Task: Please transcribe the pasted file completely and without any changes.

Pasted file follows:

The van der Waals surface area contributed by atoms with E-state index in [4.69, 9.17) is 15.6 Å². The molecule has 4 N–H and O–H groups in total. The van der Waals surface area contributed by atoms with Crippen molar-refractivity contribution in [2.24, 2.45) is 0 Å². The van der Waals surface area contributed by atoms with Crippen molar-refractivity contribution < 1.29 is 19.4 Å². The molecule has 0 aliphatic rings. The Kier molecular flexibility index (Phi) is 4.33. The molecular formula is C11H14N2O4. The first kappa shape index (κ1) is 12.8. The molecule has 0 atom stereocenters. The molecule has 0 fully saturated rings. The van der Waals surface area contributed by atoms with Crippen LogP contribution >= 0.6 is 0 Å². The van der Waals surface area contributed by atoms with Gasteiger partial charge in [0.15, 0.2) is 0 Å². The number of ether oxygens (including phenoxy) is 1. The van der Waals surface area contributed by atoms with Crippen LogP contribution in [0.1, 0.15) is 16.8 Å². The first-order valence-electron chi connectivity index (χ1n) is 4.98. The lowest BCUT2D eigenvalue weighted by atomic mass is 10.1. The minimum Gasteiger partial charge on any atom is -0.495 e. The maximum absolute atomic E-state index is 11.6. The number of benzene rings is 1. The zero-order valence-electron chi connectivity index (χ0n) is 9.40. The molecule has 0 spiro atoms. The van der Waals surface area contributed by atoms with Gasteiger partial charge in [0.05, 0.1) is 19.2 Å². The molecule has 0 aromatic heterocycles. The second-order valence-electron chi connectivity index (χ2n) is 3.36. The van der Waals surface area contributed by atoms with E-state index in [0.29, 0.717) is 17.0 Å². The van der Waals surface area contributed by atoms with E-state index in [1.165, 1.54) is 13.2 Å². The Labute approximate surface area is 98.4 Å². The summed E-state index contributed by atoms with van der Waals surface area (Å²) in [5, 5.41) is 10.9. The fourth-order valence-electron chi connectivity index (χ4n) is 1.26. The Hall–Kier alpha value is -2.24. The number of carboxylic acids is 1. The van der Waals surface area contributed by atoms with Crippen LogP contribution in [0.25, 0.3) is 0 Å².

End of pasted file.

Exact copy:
The van der Waals surface area contributed by atoms with E-state index in [4.69, 9.17) is 15.6 Å². The molecule has 4 N–H and O–H groups in total. The van der Waals surface area contributed by atoms with Crippen molar-refractivity contribution in [2.24, 2.45) is 0 Å². The van der Waals surface area contributed by atoms with Crippen molar-refractivity contribution < 1.29 is 19.4 Å². The molecule has 0 aliphatic rings. The Kier molecular flexibility index (Phi) is 4.33. The molecular formula is C11H14N2O4. The first kappa shape index (κ1) is 12.8. The molecule has 0 atom stereocenters. The molecule has 0 fully saturated rings. The van der Waals surface area contributed by atoms with Crippen LogP contribution >= 0.6 is 0 Å². The van der Waals surface area contributed by atoms with Gasteiger partial charge in [0.15, 0.2) is 0 Å². The number of ether oxygens (including phenoxy) is 1. The van der Waals surface area contributed by atoms with Crippen LogP contribution in [0.1, 0.15) is 16.8 Å². The first-order valence-electron chi connectivity index (χ1n) is 4.98. The lowest BCUT2D eigenvalue weighted by atomic mass is 10.1. The minimum Gasteiger partial charge on any atom is -0.495 e. The maximum absolute atomic E-state index is 11.6. The number of benzene rings is 1. The zero-order valence-electron chi connectivity index (χ0n) is 9.40. The molecule has 0 spiro atoms. The van der Waals surface area contributed by atoms with Gasteiger partial charge in [0.05, 0.1) is 19.2 Å². The molecule has 0 aromatic heterocycles. The second-order valence-electron chi connectivity index (χ2n) is 3.36. The van der Waals surface area contributed by atoms with E-state index in [0.29, 0.717) is 17.0 Å². The van der Waals surface area contributed by atoms with E-state index in [1.165, 1.54) is 13.2 Å². The Labute approximate surface area is 98.4 Å². The summed E-state index contributed by atoms with van der Waals surface area (Å²) in [5, 5.41) is 10.9. The fourth-order valence-electron chi connectivity index (χ4n) is 1.26. The Hall–Kier alpha value is -2.24. The number of carboxylic acids is 1. The van der Waals surface area contributed by atoms with Crippen LogP contribution in [0.25, 0.3) is 0 Å².